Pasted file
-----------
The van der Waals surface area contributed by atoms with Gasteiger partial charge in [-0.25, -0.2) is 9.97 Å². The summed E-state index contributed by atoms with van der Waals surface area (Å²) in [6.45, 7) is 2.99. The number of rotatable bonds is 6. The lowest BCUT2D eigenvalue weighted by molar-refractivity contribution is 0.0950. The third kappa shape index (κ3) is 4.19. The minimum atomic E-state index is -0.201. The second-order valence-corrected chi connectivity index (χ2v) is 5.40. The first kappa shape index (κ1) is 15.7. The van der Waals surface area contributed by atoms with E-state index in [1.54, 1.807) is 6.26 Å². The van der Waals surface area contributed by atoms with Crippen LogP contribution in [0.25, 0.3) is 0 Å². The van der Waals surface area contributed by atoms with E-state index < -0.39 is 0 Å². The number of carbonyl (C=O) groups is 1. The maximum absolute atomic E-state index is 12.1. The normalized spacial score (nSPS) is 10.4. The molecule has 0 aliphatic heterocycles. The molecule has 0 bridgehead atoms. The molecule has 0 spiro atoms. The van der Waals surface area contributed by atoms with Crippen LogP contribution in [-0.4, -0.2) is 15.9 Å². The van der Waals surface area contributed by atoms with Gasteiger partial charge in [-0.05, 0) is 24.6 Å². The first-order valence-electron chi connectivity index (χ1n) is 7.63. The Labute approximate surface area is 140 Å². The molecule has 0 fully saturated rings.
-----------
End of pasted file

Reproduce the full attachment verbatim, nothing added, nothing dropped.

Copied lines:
The van der Waals surface area contributed by atoms with Gasteiger partial charge in [-0.25, -0.2) is 9.97 Å². The summed E-state index contributed by atoms with van der Waals surface area (Å²) in [6.45, 7) is 2.99. The number of rotatable bonds is 6. The lowest BCUT2D eigenvalue weighted by molar-refractivity contribution is 0.0950. The third kappa shape index (κ3) is 4.19. The minimum atomic E-state index is -0.201. The second-order valence-corrected chi connectivity index (χ2v) is 5.40. The first kappa shape index (κ1) is 15.7. The van der Waals surface area contributed by atoms with E-state index in [1.54, 1.807) is 6.26 Å². The van der Waals surface area contributed by atoms with Crippen LogP contribution in [0.25, 0.3) is 0 Å². The van der Waals surface area contributed by atoms with E-state index < -0.39 is 0 Å². The number of carbonyl (C=O) groups is 1. The maximum absolute atomic E-state index is 12.1. The normalized spacial score (nSPS) is 10.4. The molecule has 0 aliphatic heterocycles. The molecule has 0 bridgehead atoms. The molecule has 0 spiro atoms. The van der Waals surface area contributed by atoms with Crippen LogP contribution in [-0.4, -0.2) is 15.9 Å². The van der Waals surface area contributed by atoms with Gasteiger partial charge in [-0.05, 0) is 24.6 Å². The first-order valence-electron chi connectivity index (χ1n) is 7.63. The Labute approximate surface area is 140 Å². The molecule has 0 fully saturated rings.